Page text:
Americans are more eager to impeach Trump now than they were at similar points in the impeachment sagas of Bill Clinton and Richard Nixon.
When it comes to impeaching and removing Trump from office, the difference is even more dramatic. An average of polls taken since early last week shows that 46% support impeaching and removing Trump from office. That's about equal with the 45% who are against such an action.
Clinton vs. Trump
Back in October 1998, the vast majority of Americans were against impeaching and removing Clinton from office. In a CNN poll from then, only 31% favored impeaching and removing. The vast majority, 63%, were against it. This -32 point gap for impeaching and removing Clinton stands in contrast to the +1 gap for impeaching and removing Trump.
At no point during the impeachment proceedings against Clinton did anywhere close to a plurality of Americans want Clinton impeached and removed from office. Right now, you could argue that we're already at that point with Trump.
This, of course, is one of the key differences with the politics of impeachment now and 21 years ago. There is a belief that the impeachment inquiry hurt Republicans
in the 1998 midterm elections. That may be true, but this polling suggests the situation with Clinton and Trump are very different. Impeaching Clinton was far less popular than impeaching Trump is today.
Nixon vs. Trump
More amazingly, more Americans are in favor of impeaching Trump now than they were at a similar time during the House's investigation of Nixon in 1973 and 1974.
The House Judiciary Committee voted to start an impeachment inquiry
of Nixon in late October 1973. This was following the infamous Saturday Night Massacre
, in which Nixon ordered his attorney general to fire an independent prosecutor looking into the Watergate scandal. A Gallup poll taken in the immediate aftermath found that just 38% felt that Nixon should be impeached and compelled to leave the presidency. The majority, 53%, said that he shouldn't.
Even after two dramatic events, the public was apprehensive about impeaching and removing Nixon.
Now, you could make the argument that the fairer comparison for Trump to Nixon is after the entire House formally voted
to start the impeachment inquiry in February 1974. A Harris poll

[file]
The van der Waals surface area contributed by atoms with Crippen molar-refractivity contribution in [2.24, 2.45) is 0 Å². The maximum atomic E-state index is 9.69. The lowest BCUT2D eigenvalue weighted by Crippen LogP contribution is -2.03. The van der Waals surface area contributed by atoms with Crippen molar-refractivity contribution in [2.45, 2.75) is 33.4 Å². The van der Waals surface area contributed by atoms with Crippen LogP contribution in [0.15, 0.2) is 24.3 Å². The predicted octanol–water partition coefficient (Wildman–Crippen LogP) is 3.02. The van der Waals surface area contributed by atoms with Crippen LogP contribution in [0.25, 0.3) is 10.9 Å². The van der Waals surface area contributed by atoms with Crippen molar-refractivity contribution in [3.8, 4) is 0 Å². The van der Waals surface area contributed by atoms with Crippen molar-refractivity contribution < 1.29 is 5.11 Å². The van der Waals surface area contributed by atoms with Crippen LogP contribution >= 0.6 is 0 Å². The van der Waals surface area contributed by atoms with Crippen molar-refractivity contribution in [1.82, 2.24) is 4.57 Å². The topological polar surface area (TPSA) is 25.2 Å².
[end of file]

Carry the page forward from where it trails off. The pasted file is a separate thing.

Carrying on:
taken a few weeks later put support impeaching and removing Nixon at 43% and opposition at 41%. That gap is about equal to the gap we see today and only came months after the inquiry had really already began.
But even if you consider this later date, the 46% in favor of impeaching and removing Trump now is greater than the 43% who favored it during a similar point in the Nixon impeachment process. It wasn't until right before Nixon resigned that close to a majority wanted him out.
Some of the support for impeaching Trump and the impeachment inquiry against him may be because of polarization and dislike for the President. Trump's strongly disapprove rating
has consistently been around 50%, and most of the people who disapprove of Trump are for some sort of impeachment action.
Polarization, however, is probably not the root cause of the polling we're seeing on a possible Trump impeachment. Politics were polarized during Barack Obama's administration, and not many wanted him impeached and removed. Only 33% of Americans wanted Obama impeached and removed in a July 2014 CNN poll
. Most, 65%, didn't feel that way.
That split came even though Obama was about as a popular (42% approval rating) as Trump is today.
The bottom line: Americans think Trump did something wrong that, at a minimum, deserves to be looked into for possible impeachment. He is in historically unprecedented waters. The impeachment numbers he's facing now are really not good for him, given where we are in the process.